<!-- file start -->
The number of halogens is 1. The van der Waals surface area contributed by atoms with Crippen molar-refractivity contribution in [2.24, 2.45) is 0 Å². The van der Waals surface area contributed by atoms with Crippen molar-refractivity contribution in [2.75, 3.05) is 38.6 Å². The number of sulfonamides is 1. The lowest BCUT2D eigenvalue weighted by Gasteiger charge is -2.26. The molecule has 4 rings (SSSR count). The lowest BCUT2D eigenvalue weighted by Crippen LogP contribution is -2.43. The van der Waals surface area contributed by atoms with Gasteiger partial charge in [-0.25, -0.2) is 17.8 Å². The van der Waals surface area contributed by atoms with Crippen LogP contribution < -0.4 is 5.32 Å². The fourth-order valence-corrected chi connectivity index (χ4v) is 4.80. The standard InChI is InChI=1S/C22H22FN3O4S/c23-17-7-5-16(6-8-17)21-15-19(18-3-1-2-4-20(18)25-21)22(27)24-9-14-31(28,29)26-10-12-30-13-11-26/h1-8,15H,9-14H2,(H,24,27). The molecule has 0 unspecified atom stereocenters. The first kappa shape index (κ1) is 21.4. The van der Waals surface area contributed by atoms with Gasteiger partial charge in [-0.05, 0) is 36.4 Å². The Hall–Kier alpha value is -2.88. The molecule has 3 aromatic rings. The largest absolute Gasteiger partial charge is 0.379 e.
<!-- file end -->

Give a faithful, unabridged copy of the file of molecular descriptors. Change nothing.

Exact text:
The number of halogens is 1. The van der Waals surface area contributed by atoms with Crippen molar-refractivity contribution in [2.24, 2.45) is 0 Å². The van der Waals surface area contributed by atoms with Crippen molar-refractivity contribution in [2.75, 3.05) is 38.6 Å². The number of sulfonamides is 1. The lowest BCUT2D eigenvalue weighted by Gasteiger charge is -2.26. The molecule has 4 rings (SSSR count). The lowest BCUT2D eigenvalue weighted by Crippen LogP contribution is -2.43. The van der Waals surface area contributed by atoms with Gasteiger partial charge in [-0.25, -0.2) is 17.8 Å². The van der Waals surface area contributed by atoms with Crippen LogP contribution < -0.4 is 5.32 Å². The fourth-order valence-corrected chi connectivity index (χ4v) is 4.80. The standard InChI is InChI=1S/C22H22FN3O4S/c23-17-7-5-16(6-8-17)21-15-19(18-3-1-2-4-20(18)25-21)22(27)24-9-14-31(28,29)26-10-12-30-13-11-26/h1-8,15H,9-14H2,(H,24,27). The molecule has 0 unspecified atom stereocenters. The first kappa shape index (κ1) is 21.4. The van der Waals surface area contributed by atoms with Gasteiger partial charge in [-0.05, 0) is 36.4 Å². The Hall–Kier alpha value is -2.88. The molecule has 3 aromatic rings. The largest absolute Gasteiger partial charge is 0.379 e.